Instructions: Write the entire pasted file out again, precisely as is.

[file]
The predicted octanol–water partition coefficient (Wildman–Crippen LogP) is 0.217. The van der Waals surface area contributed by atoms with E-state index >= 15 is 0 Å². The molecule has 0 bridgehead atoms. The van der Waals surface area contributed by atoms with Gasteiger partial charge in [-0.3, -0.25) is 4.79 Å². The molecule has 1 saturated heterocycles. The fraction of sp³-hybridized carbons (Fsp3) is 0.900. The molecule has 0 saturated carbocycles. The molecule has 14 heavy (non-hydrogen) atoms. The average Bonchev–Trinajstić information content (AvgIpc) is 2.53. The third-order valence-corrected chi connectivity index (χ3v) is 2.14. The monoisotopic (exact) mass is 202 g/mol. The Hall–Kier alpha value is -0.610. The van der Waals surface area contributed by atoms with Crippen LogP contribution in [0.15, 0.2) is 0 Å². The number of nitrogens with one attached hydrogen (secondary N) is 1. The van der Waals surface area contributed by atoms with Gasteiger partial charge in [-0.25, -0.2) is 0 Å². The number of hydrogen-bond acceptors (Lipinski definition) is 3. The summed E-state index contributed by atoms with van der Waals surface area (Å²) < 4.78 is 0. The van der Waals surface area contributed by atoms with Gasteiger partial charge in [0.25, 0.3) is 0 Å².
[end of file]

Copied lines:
The predicted octanol–water partition coefficient (Wildman–Crippen LogP) is 0.217. The van der Waals surface area contributed by atoms with E-state index >= 15 is 0 Å². The molecule has 0 bridgehead atoms. The van der Waals surface area contributed by atoms with Gasteiger partial charge in [-0.3, -0.25) is 4.79 Å². The molecule has 1 saturated heterocycles. The fraction of sp³-hybridized carbons (Fsp3) is 0.900. The molecule has 0 saturated carbocycles. The molecule has 14 heavy (non-hydrogen) atoms. The average Bonchev–Trinajstić information content (AvgIpc) is 2.53. The third-order valence-corrected chi connectivity index (χ3v) is 2.14. The monoisotopic (exact) mass is 202 g/mol. The Hall–Kier alpha value is -0.610. The van der Waals surface area contributed by atoms with Crippen LogP contribution in [0.15, 0.2) is 0 Å². The number of nitrogens with one attached hydrogen (secondary N) is 1. The van der Waals surface area contributed by atoms with Gasteiger partial charge in [-0.25, -0.2) is 0 Å². The number of hydrogen-bond acceptors (Lipinski definition) is 3. The summed E-state index contributed by atoms with van der Waals surface area (Å²) < 4.78 is 0. The van der Waals surface area contributed by atoms with Gasteiger partial charge in [0.25, 0.3) is 0 Å².